In January 2020, Dan Jones & Associates conducted a phone survey on behalf of Planned Parenthood Association of Utah, Alliance for a Better Utah, and the ACLU of Utah. The survey asked questions about sex education, birth control, and abortion. The target audience was the general population aged 18+ across the state of Utah. The results showed that Utahns overwhelming support access to sex education and reproductive health care and do not want more restrictions to abortion care.
The survey was in field from January 23rd through February 9th, 2020. Calls were administered to both landline and cell phone numbers, split 58% to 42%. With a final sample size of 793, the margin of error was +/-3.48%. To ensure adequate representation of the population of Utah, quotas were set by both county and age, proportional to the latest population estimates from the US Census Bureau.
65% of Utahns support medically-accurate sex education curriculum in Utah schools, with 51% favoring “Comprehensive sex education” and 14% favoring “Preventative sex education”.
Support for medically accurate sex education is driven by Utah’s unaffiliated and Democratic voters (75% and 93%, respectively), with 43% of Republicans in support.
By contrast, only 29% of Utahns support an abstinence-centered curriculum, with 21% favoring “Abstinence- based or Abstinence-‘Plus’ sex education” and 8% favoring “Abstinence-only sex education”.
An overwhelming majority of Utahns believe it is important to cover a wide variety of topics in sex education curriculum.
Including sexually transmitted diseases/infections (96%), HIV/AIDS (95%), healthy relationships (95%), consent (91%) and birth control (91%).
80% of Utahns believe it is important to provide state funding for reproductive health services including family planning and birth control for lower income individuals.
68% of Republicans and 96% of Democrats believe it is important to provide reproductive health services funding for lower income individuals.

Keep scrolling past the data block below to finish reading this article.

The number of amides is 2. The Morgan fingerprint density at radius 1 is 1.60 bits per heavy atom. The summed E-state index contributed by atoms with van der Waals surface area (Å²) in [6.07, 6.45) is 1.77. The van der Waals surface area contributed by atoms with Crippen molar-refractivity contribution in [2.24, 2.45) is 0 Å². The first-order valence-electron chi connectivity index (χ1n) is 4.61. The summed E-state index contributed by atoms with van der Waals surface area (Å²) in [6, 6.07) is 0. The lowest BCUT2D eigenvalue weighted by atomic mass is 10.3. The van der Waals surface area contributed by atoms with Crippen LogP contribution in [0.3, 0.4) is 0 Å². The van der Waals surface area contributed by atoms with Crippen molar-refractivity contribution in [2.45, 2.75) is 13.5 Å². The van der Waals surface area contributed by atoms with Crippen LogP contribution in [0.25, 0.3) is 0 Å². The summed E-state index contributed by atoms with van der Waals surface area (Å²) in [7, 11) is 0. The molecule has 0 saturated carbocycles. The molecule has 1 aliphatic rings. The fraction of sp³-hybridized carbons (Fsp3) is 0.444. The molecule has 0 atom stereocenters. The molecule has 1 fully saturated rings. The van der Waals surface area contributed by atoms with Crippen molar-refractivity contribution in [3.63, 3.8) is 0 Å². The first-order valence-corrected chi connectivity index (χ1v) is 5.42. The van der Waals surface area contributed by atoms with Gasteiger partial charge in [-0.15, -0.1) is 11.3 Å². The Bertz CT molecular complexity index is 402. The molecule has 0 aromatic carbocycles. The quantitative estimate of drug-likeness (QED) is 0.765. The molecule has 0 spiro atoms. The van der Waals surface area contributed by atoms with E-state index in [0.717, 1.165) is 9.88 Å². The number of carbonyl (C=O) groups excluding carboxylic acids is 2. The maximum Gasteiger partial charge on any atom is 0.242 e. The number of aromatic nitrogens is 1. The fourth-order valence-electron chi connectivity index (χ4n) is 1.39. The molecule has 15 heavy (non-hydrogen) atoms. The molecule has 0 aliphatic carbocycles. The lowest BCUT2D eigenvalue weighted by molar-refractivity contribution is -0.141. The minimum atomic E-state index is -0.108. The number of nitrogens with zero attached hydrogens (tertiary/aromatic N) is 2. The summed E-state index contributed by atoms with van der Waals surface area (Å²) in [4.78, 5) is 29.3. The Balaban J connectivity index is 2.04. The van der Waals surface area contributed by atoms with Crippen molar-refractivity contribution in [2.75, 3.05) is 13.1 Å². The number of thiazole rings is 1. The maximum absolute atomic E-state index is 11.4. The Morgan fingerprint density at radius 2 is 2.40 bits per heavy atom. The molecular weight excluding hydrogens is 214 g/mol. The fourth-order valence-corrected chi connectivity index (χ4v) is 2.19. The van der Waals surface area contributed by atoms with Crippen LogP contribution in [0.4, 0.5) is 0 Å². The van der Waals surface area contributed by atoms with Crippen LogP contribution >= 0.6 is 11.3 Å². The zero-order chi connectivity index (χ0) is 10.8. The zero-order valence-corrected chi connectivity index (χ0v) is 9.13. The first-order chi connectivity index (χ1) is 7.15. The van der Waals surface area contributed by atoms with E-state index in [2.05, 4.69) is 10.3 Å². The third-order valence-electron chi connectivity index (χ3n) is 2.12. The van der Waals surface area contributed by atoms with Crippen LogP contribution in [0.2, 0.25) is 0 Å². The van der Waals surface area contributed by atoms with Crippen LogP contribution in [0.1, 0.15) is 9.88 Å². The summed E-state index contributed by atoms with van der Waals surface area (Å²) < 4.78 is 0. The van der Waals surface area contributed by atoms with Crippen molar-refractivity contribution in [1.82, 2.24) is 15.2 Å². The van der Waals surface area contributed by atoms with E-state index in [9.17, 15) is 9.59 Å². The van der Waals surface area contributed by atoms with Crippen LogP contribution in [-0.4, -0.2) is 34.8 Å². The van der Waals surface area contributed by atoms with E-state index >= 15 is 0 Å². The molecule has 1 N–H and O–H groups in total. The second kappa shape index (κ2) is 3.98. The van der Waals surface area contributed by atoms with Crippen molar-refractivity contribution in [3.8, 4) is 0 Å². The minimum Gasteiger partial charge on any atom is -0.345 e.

A third (34%) of Utahns pay for their birth control entirely out-of-pocket.
Even accounting for insurance coverage, a plurality of Utahns are paying for their birth control out-of-pocket.
A majority of Utahns believe individuals under age 18 should have access to confidential health services without parental involvement.
57% of Utahns indicate individuals ought to have access to services such as STD testing, birth control, or pregnancy testing without parental involvement.
Roe v. Wade & Abortion
A majority (52%) of Utahns would vote to uphold Roe v Wade were it up for reconsideration.
Support for Roe v. Wade is highest among Democrats (88%) and unaffiliated voters (61%). By contrast, only 26% of Republicans would vote to uphold Roe.
Without being informed about Utah’s current restrictions on abortion, 30% of Utahns indicate they want Utah’s laws around abortion to be stricter, while 35% said they want the laws to be less strict. The remaining 35% would prefer the laws remain the same.
After being informed about Utah’s current restrictions on abortion (i.e. state-directed counseling, 72-hour waiting period, private and public insurance limitations), 80% of Utahns said the state does not need additional restrictions on abortion.
Of the 30% of Utahns who initially indicated they want stricter laws, about half (47%) changed their mind and said they do not wish for additional restrictions after hearing the list of current restrictions in place.
Among respondents who described themselves as “Conservative” and “Somewhat conservative,” 44% and 49%, respectively, changed their minds and declined to support additional restrictions after learning about the current abortion restrictions in place in Utah.
Utahns cite a wide variety of concerns if Roe v. Wade was repealed and abortion laws became stricter in Utah.
Other common concerns are a negative life outcome for children of mothers who did not want to carry to term (18%), increase in maternal mortality (16%), and more children ending up in state custody (15%).
The number one concern is a potential rise in unsafe, self-induced abortions, with 25% of Utahns mentioning that issue.
A two-thirds majority (65%) of Utahns oppose a law that would require health care providers to read a message written by lawmakers, who lack medical training, before an abortion procedure.